NASA's Dryden Flight Research Center welcomes Sierra Nevada Corp.'s… (Tom Tschida / NASA )
A white-and-black space plane, very much resembling the now-retired space shuttle, was trucked to a NASA flight center in the Mojave Desert to begin a round of testing to see if it has the right stuff to carry astronauts one day.
Tucked under a white tarp, the space plane called Dream Chaser arrived Wednesday at Dryden Flight Research Center inside Edwards Air Force Base.
Tests at Dryden will include tow, captive-carry and free-flight of the Dream Chaser.
The tests come as part of a contract with NASA's Commercial Crew Program, which is aimed at helping private companies develop spacecraft and rockets capable of launching astronauts from American soil, now that the space shuttle fleet is retired.
NASA wants to turn the job of carrying cargo and crews to the International Space Station over to private industry. Meanwhile, the agency will focus on deep-space missions to land astronauts on asteroids and Mars.
The Dream Chaser, built in Louisville, Colo., by Sierra Nevada Corp., has won more than $300 million in seed money from the space agency.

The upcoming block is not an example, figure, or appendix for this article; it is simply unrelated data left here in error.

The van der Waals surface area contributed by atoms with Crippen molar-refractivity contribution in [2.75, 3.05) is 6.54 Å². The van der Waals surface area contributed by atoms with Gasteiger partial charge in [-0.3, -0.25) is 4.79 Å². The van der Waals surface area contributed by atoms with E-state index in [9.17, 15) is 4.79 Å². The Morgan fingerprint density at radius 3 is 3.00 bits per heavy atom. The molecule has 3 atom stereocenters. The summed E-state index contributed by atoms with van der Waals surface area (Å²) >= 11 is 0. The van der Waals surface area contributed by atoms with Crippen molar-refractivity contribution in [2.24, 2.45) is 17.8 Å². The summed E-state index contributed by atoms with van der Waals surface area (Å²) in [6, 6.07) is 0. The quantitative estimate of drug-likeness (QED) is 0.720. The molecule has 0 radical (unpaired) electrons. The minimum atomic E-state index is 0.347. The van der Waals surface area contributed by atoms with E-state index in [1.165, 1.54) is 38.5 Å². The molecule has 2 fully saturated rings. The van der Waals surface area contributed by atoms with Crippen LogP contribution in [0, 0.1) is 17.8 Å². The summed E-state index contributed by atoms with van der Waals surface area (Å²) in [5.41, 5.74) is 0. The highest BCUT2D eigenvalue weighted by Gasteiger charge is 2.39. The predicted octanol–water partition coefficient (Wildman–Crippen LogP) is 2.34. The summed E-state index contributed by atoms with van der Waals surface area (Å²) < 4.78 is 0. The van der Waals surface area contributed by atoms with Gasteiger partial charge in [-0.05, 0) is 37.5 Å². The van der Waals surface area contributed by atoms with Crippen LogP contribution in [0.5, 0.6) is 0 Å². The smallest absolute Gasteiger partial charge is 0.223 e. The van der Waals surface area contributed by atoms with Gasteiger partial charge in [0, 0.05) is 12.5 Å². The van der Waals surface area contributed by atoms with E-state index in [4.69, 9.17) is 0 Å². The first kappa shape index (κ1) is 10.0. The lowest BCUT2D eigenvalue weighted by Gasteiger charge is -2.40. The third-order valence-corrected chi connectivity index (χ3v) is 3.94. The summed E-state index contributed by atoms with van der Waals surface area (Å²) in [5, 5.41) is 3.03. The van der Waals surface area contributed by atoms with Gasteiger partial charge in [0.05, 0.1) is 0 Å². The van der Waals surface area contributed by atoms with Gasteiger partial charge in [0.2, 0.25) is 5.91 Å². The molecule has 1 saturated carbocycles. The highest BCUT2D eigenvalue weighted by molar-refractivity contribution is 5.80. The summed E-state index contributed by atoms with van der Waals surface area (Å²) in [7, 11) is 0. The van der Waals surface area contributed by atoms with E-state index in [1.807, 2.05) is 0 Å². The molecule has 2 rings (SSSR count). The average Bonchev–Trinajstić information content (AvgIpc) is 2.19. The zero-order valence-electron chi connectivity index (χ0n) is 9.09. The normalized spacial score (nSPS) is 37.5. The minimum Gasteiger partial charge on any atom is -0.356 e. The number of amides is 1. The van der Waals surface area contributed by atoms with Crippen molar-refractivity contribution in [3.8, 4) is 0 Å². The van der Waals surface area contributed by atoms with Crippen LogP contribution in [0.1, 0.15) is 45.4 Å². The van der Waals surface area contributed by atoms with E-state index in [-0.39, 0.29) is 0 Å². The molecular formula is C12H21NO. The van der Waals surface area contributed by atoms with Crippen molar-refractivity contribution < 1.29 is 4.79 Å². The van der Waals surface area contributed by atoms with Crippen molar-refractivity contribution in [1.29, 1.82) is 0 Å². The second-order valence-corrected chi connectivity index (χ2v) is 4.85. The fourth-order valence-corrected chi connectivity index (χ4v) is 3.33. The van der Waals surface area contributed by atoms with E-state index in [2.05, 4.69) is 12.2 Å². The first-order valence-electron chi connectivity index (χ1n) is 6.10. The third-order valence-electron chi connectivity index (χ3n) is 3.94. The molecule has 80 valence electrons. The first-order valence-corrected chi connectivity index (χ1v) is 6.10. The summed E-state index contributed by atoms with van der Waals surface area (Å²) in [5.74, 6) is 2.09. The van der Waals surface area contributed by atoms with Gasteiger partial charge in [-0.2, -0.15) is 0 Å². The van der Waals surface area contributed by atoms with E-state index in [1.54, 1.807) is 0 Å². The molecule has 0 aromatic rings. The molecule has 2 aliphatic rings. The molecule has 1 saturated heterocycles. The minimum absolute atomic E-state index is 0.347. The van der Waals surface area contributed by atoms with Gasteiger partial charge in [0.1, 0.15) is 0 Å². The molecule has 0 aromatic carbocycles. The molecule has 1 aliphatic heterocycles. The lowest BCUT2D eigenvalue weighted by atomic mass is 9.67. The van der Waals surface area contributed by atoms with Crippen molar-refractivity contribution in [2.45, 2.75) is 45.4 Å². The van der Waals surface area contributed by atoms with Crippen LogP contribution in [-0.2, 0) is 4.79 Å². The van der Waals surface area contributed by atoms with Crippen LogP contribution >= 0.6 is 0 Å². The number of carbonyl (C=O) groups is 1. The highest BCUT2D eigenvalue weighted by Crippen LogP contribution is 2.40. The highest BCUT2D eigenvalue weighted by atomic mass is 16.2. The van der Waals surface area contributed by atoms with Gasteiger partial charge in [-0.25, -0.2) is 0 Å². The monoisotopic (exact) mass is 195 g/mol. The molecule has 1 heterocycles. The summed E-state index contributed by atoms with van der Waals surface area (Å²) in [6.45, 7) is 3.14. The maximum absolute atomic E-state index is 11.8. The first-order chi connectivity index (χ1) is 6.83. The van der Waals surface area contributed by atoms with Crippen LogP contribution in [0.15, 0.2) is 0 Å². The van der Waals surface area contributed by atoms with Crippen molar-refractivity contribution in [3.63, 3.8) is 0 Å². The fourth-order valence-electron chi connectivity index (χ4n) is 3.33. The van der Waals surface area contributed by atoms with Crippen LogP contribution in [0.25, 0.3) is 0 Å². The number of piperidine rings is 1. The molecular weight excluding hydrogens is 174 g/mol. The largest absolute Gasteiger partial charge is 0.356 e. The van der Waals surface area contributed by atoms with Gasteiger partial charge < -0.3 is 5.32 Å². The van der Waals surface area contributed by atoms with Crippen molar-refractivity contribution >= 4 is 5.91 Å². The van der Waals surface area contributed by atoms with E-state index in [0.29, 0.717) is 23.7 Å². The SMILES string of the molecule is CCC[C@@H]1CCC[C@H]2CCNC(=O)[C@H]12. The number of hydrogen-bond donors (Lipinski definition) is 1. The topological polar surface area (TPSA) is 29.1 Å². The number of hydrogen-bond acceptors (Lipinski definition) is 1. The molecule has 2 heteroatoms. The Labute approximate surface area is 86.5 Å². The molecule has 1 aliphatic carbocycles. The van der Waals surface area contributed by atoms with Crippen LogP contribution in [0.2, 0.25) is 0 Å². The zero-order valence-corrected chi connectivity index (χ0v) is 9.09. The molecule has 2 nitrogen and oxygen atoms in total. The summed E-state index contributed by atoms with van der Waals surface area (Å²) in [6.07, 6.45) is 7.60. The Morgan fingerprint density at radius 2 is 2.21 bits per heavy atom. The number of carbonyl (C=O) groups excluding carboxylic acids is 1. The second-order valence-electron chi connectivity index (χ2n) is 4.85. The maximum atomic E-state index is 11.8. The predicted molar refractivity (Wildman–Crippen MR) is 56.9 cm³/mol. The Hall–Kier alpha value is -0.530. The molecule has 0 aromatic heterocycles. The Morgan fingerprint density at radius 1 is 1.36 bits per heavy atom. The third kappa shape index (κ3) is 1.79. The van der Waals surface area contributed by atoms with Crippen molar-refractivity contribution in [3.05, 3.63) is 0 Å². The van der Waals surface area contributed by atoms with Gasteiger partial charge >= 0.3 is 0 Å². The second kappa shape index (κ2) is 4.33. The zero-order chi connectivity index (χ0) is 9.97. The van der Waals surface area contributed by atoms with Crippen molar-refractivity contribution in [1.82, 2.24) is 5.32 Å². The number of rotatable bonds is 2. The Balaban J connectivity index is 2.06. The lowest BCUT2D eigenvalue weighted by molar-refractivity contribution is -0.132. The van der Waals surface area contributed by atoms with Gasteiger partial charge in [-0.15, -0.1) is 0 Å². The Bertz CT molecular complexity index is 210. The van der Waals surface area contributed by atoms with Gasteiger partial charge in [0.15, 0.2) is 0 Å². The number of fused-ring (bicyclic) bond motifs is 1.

The flight tests will determine the glide and landing characteristics of the Dream Chaser -- a similar regimen was completed at Edwards on the space shuttle in 1977.
“NASA Dryden has always played a vital role in the testing of American flight vehicles,” Mark Sirangelo, head of the company’s space systems division, said in a statement. “As the Dream Chaser program takes flight, this unique opportunity to conduct our tests at the same location as the space shuttle began its flight brings great pride to our team.”
NASA is partnered with Sierra Nevada, Space Exploration Technologies Corp., or SpaceX, and Boeing Co. to meet milestones to one day carry astronaut crews. Currently, the United States government has no way for its astronauts to reach space other than doling out $63 million for a seat on a Russian Soyuz rocket.
SpaceX has already begun running cargo missions to the space station. The missions are seen as the precursor to privately run manned missions.